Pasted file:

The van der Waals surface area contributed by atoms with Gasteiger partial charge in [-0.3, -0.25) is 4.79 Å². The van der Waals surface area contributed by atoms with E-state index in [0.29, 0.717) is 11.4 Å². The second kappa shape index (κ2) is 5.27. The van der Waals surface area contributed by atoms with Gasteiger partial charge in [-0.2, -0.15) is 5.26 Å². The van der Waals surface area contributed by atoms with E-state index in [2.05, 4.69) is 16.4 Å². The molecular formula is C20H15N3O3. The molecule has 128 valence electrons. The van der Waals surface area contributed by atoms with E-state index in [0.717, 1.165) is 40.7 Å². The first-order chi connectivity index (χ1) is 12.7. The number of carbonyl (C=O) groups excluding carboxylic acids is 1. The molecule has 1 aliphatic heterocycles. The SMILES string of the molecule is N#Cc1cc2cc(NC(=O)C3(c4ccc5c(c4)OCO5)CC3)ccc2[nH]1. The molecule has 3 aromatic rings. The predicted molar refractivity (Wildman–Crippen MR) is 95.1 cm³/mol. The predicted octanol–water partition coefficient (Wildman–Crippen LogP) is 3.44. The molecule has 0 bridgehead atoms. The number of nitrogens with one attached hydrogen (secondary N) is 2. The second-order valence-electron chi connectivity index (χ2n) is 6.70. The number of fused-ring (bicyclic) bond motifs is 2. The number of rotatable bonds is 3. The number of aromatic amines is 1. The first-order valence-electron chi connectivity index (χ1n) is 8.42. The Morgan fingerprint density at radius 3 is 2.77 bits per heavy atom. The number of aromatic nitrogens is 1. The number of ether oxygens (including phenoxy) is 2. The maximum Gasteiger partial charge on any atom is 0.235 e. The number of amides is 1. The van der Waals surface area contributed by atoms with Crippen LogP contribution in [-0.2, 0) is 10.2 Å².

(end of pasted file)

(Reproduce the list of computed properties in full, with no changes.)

The van der Waals surface area contributed by atoms with Gasteiger partial charge in [-0.3, -0.25) is 4.79 Å². The van der Waals surface area contributed by atoms with E-state index in [0.29, 0.717) is 11.4 Å². The second kappa shape index (κ2) is 5.27. The van der Waals surface area contributed by atoms with Gasteiger partial charge in [-0.2, -0.15) is 5.26 Å². The van der Waals surface area contributed by atoms with E-state index in [2.05, 4.69) is 16.4 Å². The molecular formula is C20H15N3O3. The molecule has 128 valence electrons. The van der Waals surface area contributed by atoms with E-state index in [0.717, 1.165) is 40.7 Å². The first-order chi connectivity index (χ1) is 12.7. The number of carbonyl (C=O) groups excluding carboxylic acids is 1. The molecule has 1 aliphatic heterocycles. The SMILES string of the molecule is N#Cc1cc2cc(NC(=O)C3(c4ccc5c(c4)OCO5)CC3)ccc2[nH]1. The molecule has 3 aromatic rings. The predicted molar refractivity (Wildman–Crippen MR) is 95.1 cm³/mol. The predicted octanol–water partition coefficient (Wildman–Crippen LogP) is 3.44. The molecule has 0 bridgehead atoms. The number of nitrogens with one attached hydrogen (secondary N) is 2. The second-order valence-electron chi connectivity index (χ2n) is 6.70. The number of fused-ring (bicyclic) bond motifs is 2. The number of rotatable bonds is 3. The number of aromatic amines is 1. The first-order valence-electron chi connectivity index (χ1n) is 8.42. The Morgan fingerprint density at radius 3 is 2.77 bits per heavy atom. The number of aromatic nitrogens is 1. The number of ether oxygens (including phenoxy) is 2. The maximum Gasteiger partial charge on any atom is 0.235 e. The number of amides is 1. The van der Waals surface area contributed by atoms with Crippen LogP contribution in [-0.2, 0) is 10.2 Å².